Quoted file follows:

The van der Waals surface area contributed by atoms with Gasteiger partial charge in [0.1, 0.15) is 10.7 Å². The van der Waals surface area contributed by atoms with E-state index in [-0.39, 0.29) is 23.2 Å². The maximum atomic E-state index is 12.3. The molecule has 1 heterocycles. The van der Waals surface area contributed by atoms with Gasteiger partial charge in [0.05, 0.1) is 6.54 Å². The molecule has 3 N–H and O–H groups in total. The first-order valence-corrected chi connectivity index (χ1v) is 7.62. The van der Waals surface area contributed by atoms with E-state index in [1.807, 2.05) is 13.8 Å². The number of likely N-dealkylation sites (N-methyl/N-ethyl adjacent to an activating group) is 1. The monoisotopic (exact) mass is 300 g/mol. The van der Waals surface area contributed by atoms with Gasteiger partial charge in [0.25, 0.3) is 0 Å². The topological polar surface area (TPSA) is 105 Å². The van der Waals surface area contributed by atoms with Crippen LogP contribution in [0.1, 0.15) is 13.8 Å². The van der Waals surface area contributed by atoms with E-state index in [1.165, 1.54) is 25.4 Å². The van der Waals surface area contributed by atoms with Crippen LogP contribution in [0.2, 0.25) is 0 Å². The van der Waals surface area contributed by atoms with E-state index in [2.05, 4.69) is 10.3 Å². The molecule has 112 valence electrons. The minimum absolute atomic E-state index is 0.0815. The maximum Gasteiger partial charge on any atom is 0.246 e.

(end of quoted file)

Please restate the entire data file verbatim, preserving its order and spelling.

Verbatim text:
The van der Waals surface area contributed by atoms with Gasteiger partial charge in [0.1, 0.15) is 10.7 Å². The van der Waals surface area contributed by atoms with E-state index in [-0.39, 0.29) is 23.2 Å². The maximum atomic E-state index is 12.3. The molecule has 1 heterocycles. The van der Waals surface area contributed by atoms with Gasteiger partial charge in [0.05, 0.1) is 6.54 Å². The molecule has 3 N–H and O–H groups in total. The first-order valence-corrected chi connectivity index (χ1v) is 7.62. The van der Waals surface area contributed by atoms with E-state index in [1.807, 2.05) is 13.8 Å². The number of likely N-dealkylation sites (N-methyl/N-ethyl adjacent to an activating group) is 1. The monoisotopic (exact) mass is 300 g/mol. The van der Waals surface area contributed by atoms with Gasteiger partial charge in [0.25, 0.3) is 0 Å². The topological polar surface area (TPSA) is 105 Å². The van der Waals surface area contributed by atoms with Crippen LogP contribution in [0.1, 0.15) is 13.8 Å². The van der Waals surface area contributed by atoms with E-state index in [1.165, 1.54) is 25.4 Å². The van der Waals surface area contributed by atoms with Crippen LogP contribution in [0.2, 0.25) is 0 Å². The van der Waals surface area contributed by atoms with E-state index in [2.05, 4.69) is 10.3 Å². The molecule has 112 valence electrons. The minimum absolute atomic E-state index is 0.0815. The maximum Gasteiger partial charge on any atom is 0.246 e.